[Admin] Who Has Your Back When It Comes to Government Censorship?

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EFFector Vol. 31, No. 9 Friday, June 8, 2018 editor@eff.org

A Publication of the Electronic Frontier Foundation
ISSN 1062-9424

effector: n, Computer Sci. A device for producing a
desired change.

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In our 735th issue:

* Who Has Your Back? Censorship Edition 2018
Given policymakers' and the public's intense focus on cracking down on speech
they consider undesirable, this year's Who Has Your Back report features
substantially redesigned categories and criteria. Since the Electronic
Frontier Foundation began publishing Who Has Your Back in 2011, it has
generally focused on the practices of major consumer-facing Internet
companies regarding government requests to produce user data. This year, we
shift our focus to companies' responses to government requests to take down
user content and suspend user accounts.

For our 2018 report, we assess companies' policies against five all-new

  * Transparency in reporting government takedown requests based on legal
  * Transparency in reporting government takedown requests based on requests
    alleging platform policy violations
  * Providing meaningful notice to users of every content takedown and account
  * Providing users with an appeals process to dispute takedowns and
  * Limiting the geographic scope of takedowns when possible

Three platforms—the Apple App Store, Google Play Store, and
YouTube—earned stars in all five of these categories. And three
more—Medium, Reddit, and WordPress.com—earned stars in all but the notice
category, which proved the most challenging category for the companies we
assessed. Some companies fell notably short overall; Facebook's and
Instagram's policies in particular lagged behind comparable tech companies
and social networks. However, it's clear that public pressure is resulting in
real change in corporate policy and practice. We look forward to more
long-term improvements across the industry in future years as companies take
steps to be more accountable to their users and those users' right to freedom
of expression.

Read more: https://www.eff.org/who-has-your-back-2018

* EFF and 23 Civil Liberties Organizations Demand Transparency on NSA Domestic Phone Record Surveillance
Two dozen civil liberties organizations, including EFF and the ACLU, have
urged Director of National Intelligence Daniel Coats to report—as required
by law—statistics that could help clear up just how many individuals are
burdened by broad NSA surveillance of domestic telephone records. These
records show who is calling whom and when, but not the content of the calls.

These numbers are crucial to understanding how the NSA conducts this highly
sensitive surveillance under Section 215 of the Patriot Act, as amended by
the USA Freedom Act of 2015. Under the earlier version of this surveillance
program, the NSA collected details of nearly every single American's phone
calls. With the NSA’s domestic phone record surveillance powers scheduled
to expire in 2019, Congress and the public deserve to know the truth before
any legislative attempts to reauthorize the program.

Despite this, the Office of the Director of National Intelligence (ODNI) has
failed to report these statistics in its past three annual transparency

The civil liberties groups also signed a letter to Reps. Bob Goodlatte (R-VA)
and Jerry Nadler (D-NY), the Chair and Ranking Member of the House Judiciary
Committee, warning about the NSA’s continued failure to comply with the law
mandating disclosure of this data.

Read more: https://www.eff.org/deeplinks/2018/05/eff-and-x-civil-liberties-organizations-demand-transparency-nsa-domestic-phone

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EFF Updates

* Email Privacy Act Comes Back, Hopefully to Stay
The House of Representatives passed a bill this week called the National
Defense Authorization Act (NDAA), which authorizes the nation’s military
and defense programs. Earlier in the week, scores of Representatives offered
amendments to this must-pass bill in hopes of ensuring that their ideas get a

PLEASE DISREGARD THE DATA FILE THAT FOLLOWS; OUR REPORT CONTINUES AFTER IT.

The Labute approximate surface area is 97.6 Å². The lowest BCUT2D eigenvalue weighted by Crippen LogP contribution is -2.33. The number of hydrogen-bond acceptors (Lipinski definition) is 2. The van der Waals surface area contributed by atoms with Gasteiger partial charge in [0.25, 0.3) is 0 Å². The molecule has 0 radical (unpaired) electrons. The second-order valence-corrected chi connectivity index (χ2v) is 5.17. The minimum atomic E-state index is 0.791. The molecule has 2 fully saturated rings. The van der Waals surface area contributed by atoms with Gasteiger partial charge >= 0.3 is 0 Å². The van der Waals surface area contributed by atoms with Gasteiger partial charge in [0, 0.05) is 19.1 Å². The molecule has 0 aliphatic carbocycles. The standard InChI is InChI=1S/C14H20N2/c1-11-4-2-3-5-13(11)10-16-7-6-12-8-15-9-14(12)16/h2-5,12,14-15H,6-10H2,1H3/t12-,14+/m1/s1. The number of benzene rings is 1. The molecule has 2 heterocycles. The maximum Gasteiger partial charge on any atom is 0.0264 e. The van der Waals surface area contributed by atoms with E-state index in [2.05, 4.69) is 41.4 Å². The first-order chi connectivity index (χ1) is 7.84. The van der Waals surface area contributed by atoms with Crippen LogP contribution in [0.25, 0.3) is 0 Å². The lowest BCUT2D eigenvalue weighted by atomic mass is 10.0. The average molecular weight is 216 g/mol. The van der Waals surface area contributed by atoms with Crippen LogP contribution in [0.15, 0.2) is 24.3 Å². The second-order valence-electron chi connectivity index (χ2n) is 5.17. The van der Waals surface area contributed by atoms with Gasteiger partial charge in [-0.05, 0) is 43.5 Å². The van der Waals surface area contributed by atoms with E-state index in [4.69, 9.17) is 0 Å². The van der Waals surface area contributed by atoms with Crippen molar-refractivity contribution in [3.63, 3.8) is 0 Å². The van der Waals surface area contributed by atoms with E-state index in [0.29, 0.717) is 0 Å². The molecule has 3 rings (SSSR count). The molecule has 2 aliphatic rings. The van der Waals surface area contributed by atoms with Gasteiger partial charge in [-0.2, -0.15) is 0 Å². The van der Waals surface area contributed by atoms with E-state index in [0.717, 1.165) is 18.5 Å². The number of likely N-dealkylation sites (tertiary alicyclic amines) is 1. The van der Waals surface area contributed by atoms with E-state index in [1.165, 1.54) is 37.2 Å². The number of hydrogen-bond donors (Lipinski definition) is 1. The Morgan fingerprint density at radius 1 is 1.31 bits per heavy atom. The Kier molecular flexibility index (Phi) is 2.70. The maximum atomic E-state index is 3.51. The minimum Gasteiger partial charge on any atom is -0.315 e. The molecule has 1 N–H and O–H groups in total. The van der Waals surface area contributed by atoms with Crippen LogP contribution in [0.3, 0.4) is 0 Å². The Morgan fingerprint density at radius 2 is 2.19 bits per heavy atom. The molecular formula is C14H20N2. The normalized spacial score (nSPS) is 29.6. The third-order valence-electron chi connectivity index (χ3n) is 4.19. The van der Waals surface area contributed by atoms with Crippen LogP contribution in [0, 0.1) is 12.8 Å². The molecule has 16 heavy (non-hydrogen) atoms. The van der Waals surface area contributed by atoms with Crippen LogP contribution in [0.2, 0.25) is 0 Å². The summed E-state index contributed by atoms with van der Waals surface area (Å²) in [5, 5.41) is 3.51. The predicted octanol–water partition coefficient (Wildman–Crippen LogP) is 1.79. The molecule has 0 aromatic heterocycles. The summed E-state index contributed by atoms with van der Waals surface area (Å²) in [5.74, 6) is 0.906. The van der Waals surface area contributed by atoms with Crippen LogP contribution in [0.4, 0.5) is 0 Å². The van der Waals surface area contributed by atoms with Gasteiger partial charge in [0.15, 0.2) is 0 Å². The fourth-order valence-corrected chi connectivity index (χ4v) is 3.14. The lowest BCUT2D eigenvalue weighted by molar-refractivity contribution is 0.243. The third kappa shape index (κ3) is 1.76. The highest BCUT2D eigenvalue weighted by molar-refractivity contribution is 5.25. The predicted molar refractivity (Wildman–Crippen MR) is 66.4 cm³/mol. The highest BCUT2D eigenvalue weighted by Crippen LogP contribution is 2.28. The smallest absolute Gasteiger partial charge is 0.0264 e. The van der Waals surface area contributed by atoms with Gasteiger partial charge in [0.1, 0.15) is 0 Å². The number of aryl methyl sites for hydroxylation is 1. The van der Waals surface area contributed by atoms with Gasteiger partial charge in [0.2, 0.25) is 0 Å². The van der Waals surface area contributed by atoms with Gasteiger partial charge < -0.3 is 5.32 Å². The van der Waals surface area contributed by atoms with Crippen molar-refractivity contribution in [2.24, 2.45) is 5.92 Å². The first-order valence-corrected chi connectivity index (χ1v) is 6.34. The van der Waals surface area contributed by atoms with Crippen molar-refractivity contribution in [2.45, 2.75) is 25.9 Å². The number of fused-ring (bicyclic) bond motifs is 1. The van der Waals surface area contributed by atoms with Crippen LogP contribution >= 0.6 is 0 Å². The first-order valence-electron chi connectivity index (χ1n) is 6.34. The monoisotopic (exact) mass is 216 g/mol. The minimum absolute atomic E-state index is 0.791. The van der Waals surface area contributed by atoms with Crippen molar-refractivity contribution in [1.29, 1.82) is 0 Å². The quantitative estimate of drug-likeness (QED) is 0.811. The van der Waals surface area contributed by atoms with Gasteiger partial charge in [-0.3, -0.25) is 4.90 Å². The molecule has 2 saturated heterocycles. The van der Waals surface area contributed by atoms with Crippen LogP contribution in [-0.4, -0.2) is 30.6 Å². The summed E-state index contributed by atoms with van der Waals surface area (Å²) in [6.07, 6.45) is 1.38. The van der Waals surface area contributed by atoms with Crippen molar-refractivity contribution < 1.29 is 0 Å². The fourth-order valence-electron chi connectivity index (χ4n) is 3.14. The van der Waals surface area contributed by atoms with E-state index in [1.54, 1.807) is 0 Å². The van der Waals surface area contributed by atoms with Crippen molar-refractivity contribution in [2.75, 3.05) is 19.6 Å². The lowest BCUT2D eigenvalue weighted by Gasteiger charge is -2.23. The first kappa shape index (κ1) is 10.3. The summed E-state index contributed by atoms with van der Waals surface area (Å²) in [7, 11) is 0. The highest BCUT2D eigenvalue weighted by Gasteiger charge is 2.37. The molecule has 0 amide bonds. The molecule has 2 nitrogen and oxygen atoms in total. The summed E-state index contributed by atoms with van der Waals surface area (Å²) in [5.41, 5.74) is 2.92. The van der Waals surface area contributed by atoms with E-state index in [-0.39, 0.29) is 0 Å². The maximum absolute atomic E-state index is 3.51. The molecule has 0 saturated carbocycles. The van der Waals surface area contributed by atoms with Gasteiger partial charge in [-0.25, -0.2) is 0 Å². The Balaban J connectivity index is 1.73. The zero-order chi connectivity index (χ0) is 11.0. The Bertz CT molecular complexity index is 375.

chance to become law.

Rep. Kevin Yoder (R-KS) used this opportunity to include as an amendment the
Email Privacy Act, a piece of legislation long-favored by EFF. The Email
Privacy Act would codify the rule announced by the Sixth Circuit—and now
followed by providers nationwide—that requires government agents to first
obtain a probable cause warrant when seeking the content of communications
stored by companies like Google, Facebook, Slack, Dropbox, and Microsoft.

On Thursday night, the House approved the NDAA—including the amendment with
the Email Privacy Act—in a 351-66 vote. We applaud the House’s inclusion
of this important statutory language.


* What to Watch for in an Internet Without Net Neutrality (And How To Stop It)
On Monday, June 11, the FCC's rollback of net neutrality rules went into
effect, but don't expect the Internet to change overnight.

You can look forward to an Internet that's slower when you're trying to visit
less popular sites, and where online services get a bit more expensive
because they have to pay protection money to the ISPs. It will be harder for
new companies to come in and compete with the ones that paid for fast lanes,
and the nonprofit information resources on the web will be harder to use.

It's not going to be a flashy apocalypse; it will be a slow decline into the
Internet of ISP gatekeeping, and you probably won't even know what neat
services and helpful resources you're missing. And one day, when the ISPs are
secure in their victory, they'll test the waters and see if you'll pay extra
to access anything that's not Facebook, or Comcast's video platform, or
AT&T's paying partners.


* It’s Time for Payment Processors Like Stripe and Paypal to Start Publishing Transparency Reports
Modern payment processors are making hard choices every day about how and
when they’ll stand up for users. Whether they comply with or reject a
government request for user data and whether they shut down an account or
leave it up can have enormous ramifications for what types of speech can
thrive online. These choices shouldn’t be made in a bubble, shielded from
public oversight.

Payment processors like Stripe, Paypal, Bitpay, and Coinbase are the
intermediaries that allow you to support your favorite websites, send
donations, and make purchases online. They’re often privy to details of
your financial life, which can be deeply revealing. Given how sensitive this
information is, you might assume that law enforcement agents must show
probable cause to a judge and receive a search warrant before accessing
financial records. But you’d be wrong. Financial data is frequently
obtained through a less stringent process, such as a subpoena, a 314 (a)
request, or a National Security Letter, none of which require review from a
judge before being sent to the financial service provider.